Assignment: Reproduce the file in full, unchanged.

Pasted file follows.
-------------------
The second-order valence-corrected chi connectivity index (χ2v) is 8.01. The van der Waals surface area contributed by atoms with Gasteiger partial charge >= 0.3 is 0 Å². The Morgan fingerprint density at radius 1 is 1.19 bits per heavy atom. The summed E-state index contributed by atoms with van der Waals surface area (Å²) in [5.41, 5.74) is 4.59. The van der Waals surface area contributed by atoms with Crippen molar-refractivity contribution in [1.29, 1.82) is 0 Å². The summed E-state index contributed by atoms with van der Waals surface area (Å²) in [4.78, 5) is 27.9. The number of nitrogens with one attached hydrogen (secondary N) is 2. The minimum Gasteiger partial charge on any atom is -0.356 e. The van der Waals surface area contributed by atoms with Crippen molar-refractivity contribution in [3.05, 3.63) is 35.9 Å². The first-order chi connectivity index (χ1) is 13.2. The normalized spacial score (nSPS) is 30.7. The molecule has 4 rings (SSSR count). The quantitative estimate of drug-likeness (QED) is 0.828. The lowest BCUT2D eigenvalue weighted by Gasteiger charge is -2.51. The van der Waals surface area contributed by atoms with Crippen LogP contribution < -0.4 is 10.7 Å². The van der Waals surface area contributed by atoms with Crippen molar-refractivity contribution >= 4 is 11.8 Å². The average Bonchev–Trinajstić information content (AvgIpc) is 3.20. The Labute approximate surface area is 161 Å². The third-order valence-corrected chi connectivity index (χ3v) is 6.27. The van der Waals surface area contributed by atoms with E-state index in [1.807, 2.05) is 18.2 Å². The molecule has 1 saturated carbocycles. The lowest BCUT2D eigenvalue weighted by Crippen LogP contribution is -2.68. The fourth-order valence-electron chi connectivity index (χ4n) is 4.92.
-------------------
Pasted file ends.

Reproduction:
The second-order valence-corrected chi connectivity index (χ2v) is 8.01. The van der Waals surface area contributed by atoms with Gasteiger partial charge >= 0.3 is 0 Å². The Morgan fingerprint density at radius 1 is 1.19 bits per heavy atom. The summed E-state index contributed by atoms with van der Waals surface area (Å²) in [5.41, 5.74) is 4.59. The van der Waals surface area contributed by atoms with Crippen molar-refractivity contribution in [1.29, 1.82) is 0 Å². The summed E-state index contributed by atoms with van der Waals surface area (Å²) in [4.78, 5) is 27.9. The number of nitrogens with one attached hydrogen (secondary N) is 2. The minimum Gasteiger partial charge on any atom is -0.356 e. The van der Waals surface area contributed by atoms with Crippen molar-refractivity contribution in [3.05, 3.63) is 35.9 Å². The first-order chi connectivity index (χ1) is 13.2. The normalized spacial score (nSPS) is 30.7. The molecule has 4 rings (SSSR count). The quantitative estimate of drug-likeness (QED) is 0.828. The lowest BCUT2D eigenvalue weighted by Gasteiger charge is -2.51. The van der Waals surface area contributed by atoms with Crippen LogP contribution < -0.4 is 10.7 Å². The van der Waals surface area contributed by atoms with Crippen molar-refractivity contribution >= 4 is 11.8 Å². The average Bonchev–Trinajstić information content (AvgIpc) is 3.20. The Labute approximate surface area is 161 Å². The third-order valence-corrected chi connectivity index (χ3v) is 6.27. The van der Waals surface area contributed by atoms with E-state index in [1.807, 2.05) is 18.2 Å². The molecule has 1 saturated carbocycles. The lowest BCUT2D eigenvalue weighted by Crippen LogP contribution is -2.68. The fourth-order valence-electron chi connectivity index (χ4n) is 4.92.